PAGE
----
“Rapleaf works with information that is publicly-available about people online (similar to what would appear in public Google searches), and augments that data with various widely available offline databases — More...
by Rebecca Caroe of Creative Agency Secrets
Kath Pay from The Email Academy continues her expert series about email marketing.
She will publish another 2 articles over the next few weeks.
8 influencing factors for achieving conversion in email marketing
The most basic aim of sending an email is to get the recipient to open the email and action it in some way. Depending upon your definition of conversion for that particular campaign, it could be the action of simply clicking a link, driving the recipient to the website, requesting a whitepaper, entering a competition, attending event – More...
by Brian Solis of PR 2.0
Facebook Founder and Chief Executive Office Mark Zuckerberg describes Facebook as a social utility that helps people communicate more efficiently with their friends, families and coworkers. Indeed, Facebook is so much more than a social network. As a social utility, it changes the dynamics of relationships, how we communicate with one another, and how we discover, share and learn. Facebook and Social Media re redesigning the information super highway, forever altering how information travels and how people connect. More...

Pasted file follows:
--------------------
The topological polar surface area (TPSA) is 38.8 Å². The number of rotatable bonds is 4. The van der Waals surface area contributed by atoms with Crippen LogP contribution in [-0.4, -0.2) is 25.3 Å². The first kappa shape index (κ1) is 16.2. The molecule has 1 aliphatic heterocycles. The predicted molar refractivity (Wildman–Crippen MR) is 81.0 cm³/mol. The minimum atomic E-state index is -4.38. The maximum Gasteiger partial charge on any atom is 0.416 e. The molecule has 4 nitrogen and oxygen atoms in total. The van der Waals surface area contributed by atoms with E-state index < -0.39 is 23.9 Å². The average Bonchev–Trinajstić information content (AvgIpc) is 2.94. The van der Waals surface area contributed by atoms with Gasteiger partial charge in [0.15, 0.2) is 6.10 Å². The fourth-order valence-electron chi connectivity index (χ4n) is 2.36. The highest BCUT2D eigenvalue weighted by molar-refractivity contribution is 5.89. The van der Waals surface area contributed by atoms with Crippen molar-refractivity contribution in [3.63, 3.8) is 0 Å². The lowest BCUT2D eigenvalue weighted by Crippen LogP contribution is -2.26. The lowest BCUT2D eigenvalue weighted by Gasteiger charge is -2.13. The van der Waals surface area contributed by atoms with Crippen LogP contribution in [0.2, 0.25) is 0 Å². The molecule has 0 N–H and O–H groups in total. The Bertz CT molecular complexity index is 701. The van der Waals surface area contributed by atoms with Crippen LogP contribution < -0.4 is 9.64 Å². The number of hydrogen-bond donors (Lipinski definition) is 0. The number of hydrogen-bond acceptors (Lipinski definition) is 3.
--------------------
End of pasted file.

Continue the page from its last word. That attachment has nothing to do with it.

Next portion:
by Matt Ambrose of The Copywriter's Crucible
Writing B2B emails is one of your trickiest tasks as a copywriter.
They might be brief (100 words max). But that just means you’ve got more to pack into every word.
Business people can be stressed and busy at the best of times. They don’t have time to patiently check through every message.